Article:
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Doug Gain

Seriti Resources, which will take over South African Energy Coal (SAEC) from South32 on June 1, is particularly excited about the opportunity as the Seriti group to start now exporting coal in addition to continuing to support coal flows into Eskom.

“We note that Asian demand for South African export coal remains strong,” said Seriti’s Doug Gain, who led the transaction.

Expressing this view during a media conference covered , Gain outlined the Seriti view on the impact on coal of environmental, social and governance (ESG) principles now being enforced across a broad global front.

“We do believe that the various headwinds that thermal coal faces from an ESG perspective are likely in the medium term to create a shortage of supply potentially, which we believe could very well be price supportive in the medium term.

“We, in fact, are fairly bullish about the export fundamentals of South African export thermal coal, particularly going into the Asian markets. So, that’s an exciting nuance that we now have exposure to from an earnings perspective – low-risk Eskom earnings on the one hand, largely from cost-plus mines, and then the risks and rewards of the export price on the other hand,” said Gain, who added that Seiti would be ranking and prioritising attractive growth options within its portfolio.

SAEC supplies most of the 2 875 MW power station’s coal requirements from the Ifalethu operation. Seriti has been operating New Vaal, Kriel and New Denmark collieries and has a project at New Largo, acquired earlier from Anglo American. Negotiations with Eskom commenced in August 2018 on the development of the New Largo resource, which will be developed in three stages with the objective to meet the Kusile power station ramp-up requirements as far as practically and commercially possible.

Gain described the New Largo project as perhaps the company’s best growth option, where mining had already begun and discussions with Eskom were continuing to be advanced with a view to supplying coal to Eskom over the long term.

“So, that remains very important for us because strictly speaking, it’s not a rebadging of existing mines and ownership, it’s in fact genuine, organic, incremental growth, with new jobs and new opportunities, all of which we’re particularly excited about.

“We know that Eskom has continuing challenges at Kusile power station and we’re watching those very, very carefully, but we do believe in the medium to long term that New Largo will indeed remain the underpin as the adjacent coal resource, to fuel that power station for the bulk of its life,” Gain added.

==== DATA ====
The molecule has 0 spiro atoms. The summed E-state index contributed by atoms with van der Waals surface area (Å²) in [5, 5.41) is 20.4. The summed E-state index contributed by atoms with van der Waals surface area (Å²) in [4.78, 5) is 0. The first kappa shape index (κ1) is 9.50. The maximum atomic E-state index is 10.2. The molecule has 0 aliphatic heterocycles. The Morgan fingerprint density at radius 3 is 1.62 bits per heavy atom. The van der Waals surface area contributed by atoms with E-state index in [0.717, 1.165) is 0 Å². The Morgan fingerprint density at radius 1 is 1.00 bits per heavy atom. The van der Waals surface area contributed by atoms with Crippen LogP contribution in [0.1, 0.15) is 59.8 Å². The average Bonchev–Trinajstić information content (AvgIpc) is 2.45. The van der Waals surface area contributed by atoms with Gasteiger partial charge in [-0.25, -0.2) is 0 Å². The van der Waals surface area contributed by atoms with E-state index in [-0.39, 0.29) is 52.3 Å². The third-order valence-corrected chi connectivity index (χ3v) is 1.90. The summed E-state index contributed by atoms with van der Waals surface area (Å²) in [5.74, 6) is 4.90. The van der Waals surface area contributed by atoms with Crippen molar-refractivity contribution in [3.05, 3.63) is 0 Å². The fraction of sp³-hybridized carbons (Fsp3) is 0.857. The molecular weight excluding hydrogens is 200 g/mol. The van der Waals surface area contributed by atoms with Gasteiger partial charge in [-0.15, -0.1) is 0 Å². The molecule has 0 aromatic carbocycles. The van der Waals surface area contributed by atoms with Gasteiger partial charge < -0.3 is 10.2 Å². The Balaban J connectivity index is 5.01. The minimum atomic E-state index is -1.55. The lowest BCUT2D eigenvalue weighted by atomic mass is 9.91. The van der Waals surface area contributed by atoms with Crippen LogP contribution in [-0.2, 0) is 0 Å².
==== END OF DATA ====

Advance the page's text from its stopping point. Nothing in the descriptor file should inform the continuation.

Regarding Eskom’s confirmation of its improved Duvha coal supply agreement, or CSA, to facilitate the sale of South32’s majority shareholding in SAEC to Seriti, Seriti CEO Mike Teke said in reply to a journalist question that the supply from Duvha to Eskom would be 7.5-million tonnes a year until 2024.

Gain explained that the higher price of R550/t was arrived at pursuant to an in-depth extensive, independent due-diligence exercise that was performed by Eskom consultants, who were of the view that R550/t renders the Ifalethu mine to be at  break-even level to ensure the sustainability of supply into Duvha power station until December 31, 2024, whereupon that contract will cease.

The volume requirement for Duvha had also been reduced pursuant to that power station not actually requiring the full 10-million tonnes of coal a year that Eskom had originally contracted SAEC, according to information given to Mining Weekly, at R280/t for another 13 years to 2034.

“What you will see is the annual volume obligation or entitlement, depending on how you see it, the delivery obligation or entitlement, for the next three-and-a-half years is going to be the equivalent of 7.5-million tonnes of coal a year, delivered across the pay scales into Duvha power station, at that revised, what we call break-even, price (of R550/t),” Gain explained.


As part of what Gain described as “the basket of concessions” offered to Eskom for this increased but sustainable break-even price of R550/t, and in recognition of the fact that Duvha has constraints as a power station from a stockpiling and a coal reclamation perspective, Eskom require a commitment from the Middleburg Mine Services (MMS) mine adjacent to the power station that it be able to utilise that mine infrastructure from time to time. The specific clause is intended to substantially be for the ten-year period beyond 2024 until 2034, which is the estimated end of life of Duvha power station.

“As it stands, 7.5-million tonnes a year will go across the belt into Duvha power station until December 2024, and then Eskom wanted to preserve full flexibility thereafter to potentially require coal from the public, in terms of an RFP (request for proposals) process, which has already been completed, and to the extent that Eskom, in its own unfettered discretion, decided that it wanted thereafter, after the end of  December 2024, to buy coal from alternative sources, not from the adjacent MMS mine, it then requires as a concession, the ability to bring that coal in, giving it full flexibility. It is certainly intended that that may likely be the case beyond December 2024,” Gain said.